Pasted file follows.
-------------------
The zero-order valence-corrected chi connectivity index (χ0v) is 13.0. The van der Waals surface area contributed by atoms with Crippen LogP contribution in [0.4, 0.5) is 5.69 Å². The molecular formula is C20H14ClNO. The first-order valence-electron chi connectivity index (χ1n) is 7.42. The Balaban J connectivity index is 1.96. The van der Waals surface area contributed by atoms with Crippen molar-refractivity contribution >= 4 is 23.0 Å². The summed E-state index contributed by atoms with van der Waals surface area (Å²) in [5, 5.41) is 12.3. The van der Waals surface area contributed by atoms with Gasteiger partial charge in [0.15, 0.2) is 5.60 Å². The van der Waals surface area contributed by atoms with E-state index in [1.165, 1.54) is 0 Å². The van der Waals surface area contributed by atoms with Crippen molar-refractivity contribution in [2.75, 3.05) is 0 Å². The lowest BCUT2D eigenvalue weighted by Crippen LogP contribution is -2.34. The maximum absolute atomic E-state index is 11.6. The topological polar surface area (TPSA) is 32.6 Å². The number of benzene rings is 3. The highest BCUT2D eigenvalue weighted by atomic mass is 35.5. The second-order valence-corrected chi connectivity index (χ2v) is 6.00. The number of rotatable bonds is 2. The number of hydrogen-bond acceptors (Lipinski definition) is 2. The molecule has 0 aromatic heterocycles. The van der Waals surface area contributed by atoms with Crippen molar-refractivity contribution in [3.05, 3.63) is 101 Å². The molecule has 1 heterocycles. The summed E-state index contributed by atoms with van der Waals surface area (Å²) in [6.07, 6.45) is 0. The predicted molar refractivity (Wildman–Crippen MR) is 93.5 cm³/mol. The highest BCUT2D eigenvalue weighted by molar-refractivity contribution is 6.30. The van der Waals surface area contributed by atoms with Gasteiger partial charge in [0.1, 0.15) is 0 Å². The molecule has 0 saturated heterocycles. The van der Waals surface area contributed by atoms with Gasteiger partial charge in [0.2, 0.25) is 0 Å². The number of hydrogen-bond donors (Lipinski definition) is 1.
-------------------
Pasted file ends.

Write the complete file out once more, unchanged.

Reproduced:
The zero-order valence-corrected chi connectivity index (χ0v) is 13.0. The van der Waals surface area contributed by atoms with Crippen LogP contribution in [0.4, 0.5) is 5.69 Å². The molecular formula is C20H14ClNO. The first-order valence-electron chi connectivity index (χ1n) is 7.42. The Balaban J connectivity index is 1.96. The van der Waals surface area contributed by atoms with Crippen molar-refractivity contribution >= 4 is 23.0 Å². The summed E-state index contributed by atoms with van der Waals surface area (Å²) in [5, 5.41) is 12.3. The van der Waals surface area contributed by atoms with Gasteiger partial charge in [0.15, 0.2) is 5.60 Å². The van der Waals surface area contributed by atoms with E-state index in [1.165, 1.54) is 0 Å². The van der Waals surface area contributed by atoms with Crippen molar-refractivity contribution in [2.75, 3.05) is 0 Å². The lowest BCUT2D eigenvalue weighted by Crippen LogP contribution is -2.34. The maximum absolute atomic E-state index is 11.6. The topological polar surface area (TPSA) is 32.6 Å². The number of benzene rings is 3. The highest BCUT2D eigenvalue weighted by atomic mass is 35.5. The second-order valence-corrected chi connectivity index (χ2v) is 6.00. The number of rotatable bonds is 2. The number of hydrogen-bond acceptors (Lipinski definition) is 2. The molecule has 0 aromatic heterocycles. The van der Waals surface area contributed by atoms with Crippen molar-refractivity contribution in [3.05, 3.63) is 101 Å². The molecule has 1 heterocycles. The summed E-state index contributed by atoms with van der Waals surface area (Å²) in [6.07, 6.45) is 0. The predicted molar refractivity (Wildman–Crippen MR) is 93.5 cm³/mol. The highest BCUT2D eigenvalue weighted by molar-refractivity contribution is 6.30. The van der Waals surface area contributed by atoms with Gasteiger partial charge in [0.1, 0.15) is 0 Å². The molecule has 0 saturated heterocycles. The van der Waals surface area contributed by atoms with Gasteiger partial charge in [0.2, 0.25) is 0 Å². The number of hydrogen-bond donors (Lipinski definition) is 1.